The silence of the Children’s Commissioners: Part II

This is a post by Sarah Phillimore

In May 2021 I wrote about the strange silence of the Children’s Commissioners about the issues of child safeguarding and welfare, which attracted international attention in the wake of the High Court ruling in Bell v Tavistock.

I could find nothing on the websites of any of the four Commissioners to suggest that this was an issue they were even aware of, let alone discussing. I was contacted by a person who made a FOI request on 7th January 2021 to the Children and Young People’s Commissioner Scotland for information held on the Keira Bell High Court judgment of 1st December 2020. This request was refused, went through an appeal process and the refusal was upheld.

I commented back in May that the reasons for refusal were concerning:

I have some sympathy with the need to exempt from disclosure material which represents the necessary ‘to and fro’ as people raise, discuss and refine issues of importance. I also understand the importance of maintaining confidentiality around legal advice. But it is very concerning that an organistion with the status of a Children’s Commissoner is clearly concerned that the nature of the discussion within its organisation and with the other offices may risk contributing to the ‘toxic nature’ of the debate. How could this be possible given that all who work there must be alive to the need ‘to keep the discussion focused on the issues and on the law rather than personalising them’?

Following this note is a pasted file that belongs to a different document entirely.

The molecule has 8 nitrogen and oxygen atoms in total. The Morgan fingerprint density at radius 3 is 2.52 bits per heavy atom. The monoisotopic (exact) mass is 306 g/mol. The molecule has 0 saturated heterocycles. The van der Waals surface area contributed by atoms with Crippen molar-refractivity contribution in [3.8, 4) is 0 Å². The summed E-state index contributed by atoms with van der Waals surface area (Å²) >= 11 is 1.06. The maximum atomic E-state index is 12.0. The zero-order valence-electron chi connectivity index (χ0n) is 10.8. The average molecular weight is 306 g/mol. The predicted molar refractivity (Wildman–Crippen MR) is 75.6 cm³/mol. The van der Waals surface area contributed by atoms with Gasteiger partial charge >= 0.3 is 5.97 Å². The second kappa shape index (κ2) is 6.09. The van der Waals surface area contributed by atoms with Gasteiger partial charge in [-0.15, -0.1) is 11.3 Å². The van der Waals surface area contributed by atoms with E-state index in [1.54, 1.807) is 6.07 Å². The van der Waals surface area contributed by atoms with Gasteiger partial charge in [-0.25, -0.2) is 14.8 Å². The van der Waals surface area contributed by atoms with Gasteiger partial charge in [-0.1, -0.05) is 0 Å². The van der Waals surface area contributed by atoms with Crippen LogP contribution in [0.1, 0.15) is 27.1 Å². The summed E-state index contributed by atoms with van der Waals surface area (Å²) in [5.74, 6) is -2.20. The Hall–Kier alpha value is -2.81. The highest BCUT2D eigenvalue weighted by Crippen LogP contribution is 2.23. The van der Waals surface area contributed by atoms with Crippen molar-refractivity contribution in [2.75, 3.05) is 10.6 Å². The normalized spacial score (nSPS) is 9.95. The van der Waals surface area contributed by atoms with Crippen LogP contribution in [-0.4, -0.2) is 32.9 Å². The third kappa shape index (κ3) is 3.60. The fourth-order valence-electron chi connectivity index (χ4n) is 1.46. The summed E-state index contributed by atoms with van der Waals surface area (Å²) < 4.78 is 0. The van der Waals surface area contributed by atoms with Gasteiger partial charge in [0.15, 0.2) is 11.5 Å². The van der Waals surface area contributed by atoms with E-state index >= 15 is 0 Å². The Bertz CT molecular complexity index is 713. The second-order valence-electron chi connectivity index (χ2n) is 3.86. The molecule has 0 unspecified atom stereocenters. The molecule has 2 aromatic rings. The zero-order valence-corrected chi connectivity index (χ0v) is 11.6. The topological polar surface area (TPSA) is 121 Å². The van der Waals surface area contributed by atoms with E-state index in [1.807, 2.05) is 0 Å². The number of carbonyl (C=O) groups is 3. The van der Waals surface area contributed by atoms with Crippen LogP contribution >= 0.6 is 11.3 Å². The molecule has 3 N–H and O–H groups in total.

I suspect there are two problems here. Given the nature and extent of institutional capture in the UK, individual staff members may have gone way beyond a focus on the law and engaged in moral castigation of those ‘hateful bigots’ who would seek to impede a child’s identification of their ‘authentic selves’. OR there is a realistion that simply commenting on the relevant law will be seen and seized upon by many as a ‘hateful’ ‘bigoted’ attack on the rights of an ‘exceptionally vulnerable’ minority.